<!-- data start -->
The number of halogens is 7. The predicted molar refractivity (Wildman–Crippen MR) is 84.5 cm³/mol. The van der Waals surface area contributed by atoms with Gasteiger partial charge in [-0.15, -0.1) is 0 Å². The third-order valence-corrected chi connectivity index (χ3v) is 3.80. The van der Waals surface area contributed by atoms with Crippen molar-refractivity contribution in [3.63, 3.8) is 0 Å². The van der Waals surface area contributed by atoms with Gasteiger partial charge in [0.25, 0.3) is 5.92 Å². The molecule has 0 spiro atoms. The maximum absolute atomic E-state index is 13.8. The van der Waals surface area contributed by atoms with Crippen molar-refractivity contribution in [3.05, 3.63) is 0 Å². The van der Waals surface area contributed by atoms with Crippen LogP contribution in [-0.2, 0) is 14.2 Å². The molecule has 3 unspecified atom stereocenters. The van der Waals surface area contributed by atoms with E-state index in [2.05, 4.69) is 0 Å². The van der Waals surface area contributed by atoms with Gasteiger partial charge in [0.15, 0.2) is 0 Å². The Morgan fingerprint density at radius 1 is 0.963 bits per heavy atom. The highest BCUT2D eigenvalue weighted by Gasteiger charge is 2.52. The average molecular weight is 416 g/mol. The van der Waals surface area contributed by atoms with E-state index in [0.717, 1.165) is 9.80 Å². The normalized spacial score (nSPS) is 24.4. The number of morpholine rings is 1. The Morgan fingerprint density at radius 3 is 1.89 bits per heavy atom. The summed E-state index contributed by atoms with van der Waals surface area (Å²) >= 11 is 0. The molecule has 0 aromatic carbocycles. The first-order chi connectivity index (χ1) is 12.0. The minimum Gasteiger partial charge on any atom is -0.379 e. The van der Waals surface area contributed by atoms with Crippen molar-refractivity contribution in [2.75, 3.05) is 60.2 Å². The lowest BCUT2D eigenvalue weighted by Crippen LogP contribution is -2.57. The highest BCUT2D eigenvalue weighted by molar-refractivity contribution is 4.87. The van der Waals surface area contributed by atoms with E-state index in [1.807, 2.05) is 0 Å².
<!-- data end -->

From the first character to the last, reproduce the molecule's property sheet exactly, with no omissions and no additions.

The number of halogens is 7. The predicted molar refractivity (Wildman–Crippen MR) is 84.5 cm³/mol. The van der Waals surface area contributed by atoms with Gasteiger partial charge in [-0.15, -0.1) is 0 Å². The third-order valence-corrected chi connectivity index (χ3v) is 3.80. The van der Waals surface area contributed by atoms with Crippen molar-refractivity contribution in [3.63, 3.8) is 0 Å². The van der Waals surface area contributed by atoms with Gasteiger partial charge in [0.25, 0.3) is 5.92 Å². The molecule has 0 spiro atoms. The maximum absolute atomic E-state index is 13.8. The van der Waals surface area contributed by atoms with Crippen molar-refractivity contribution in [3.05, 3.63) is 0 Å². The van der Waals surface area contributed by atoms with Crippen LogP contribution in [-0.2, 0) is 14.2 Å². The molecule has 3 unspecified atom stereocenters. The van der Waals surface area contributed by atoms with E-state index in [2.05, 4.69) is 0 Å². The van der Waals surface area contributed by atoms with Gasteiger partial charge in [0.15, 0.2) is 0 Å². The Morgan fingerprint density at radius 1 is 0.963 bits per heavy atom. The highest BCUT2D eigenvalue weighted by Gasteiger charge is 2.52. The average molecular weight is 416 g/mol. The van der Waals surface area contributed by atoms with E-state index in [0.717, 1.165) is 9.80 Å². The normalized spacial score (nSPS) is 24.4. The number of morpholine rings is 1. The Morgan fingerprint density at radius 3 is 1.89 bits per heavy atom. The summed E-state index contributed by atoms with van der Waals surface area (Å²) >= 11 is 0. The molecule has 0 aromatic carbocycles. The first-order chi connectivity index (χ1) is 12.0. The minimum Gasteiger partial charge on any atom is -0.379 e. The van der Waals surface area contributed by atoms with Crippen molar-refractivity contribution in [2.75, 3.05) is 60.2 Å². The lowest BCUT2D eigenvalue weighted by Crippen LogP contribution is -2.57. The highest BCUT2D eigenvalue weighted by molar-refractivity contribution is 4.87. The van der Waals surface area contributed by atoms with E-state index in [1.807, 2.05) is 0 Å².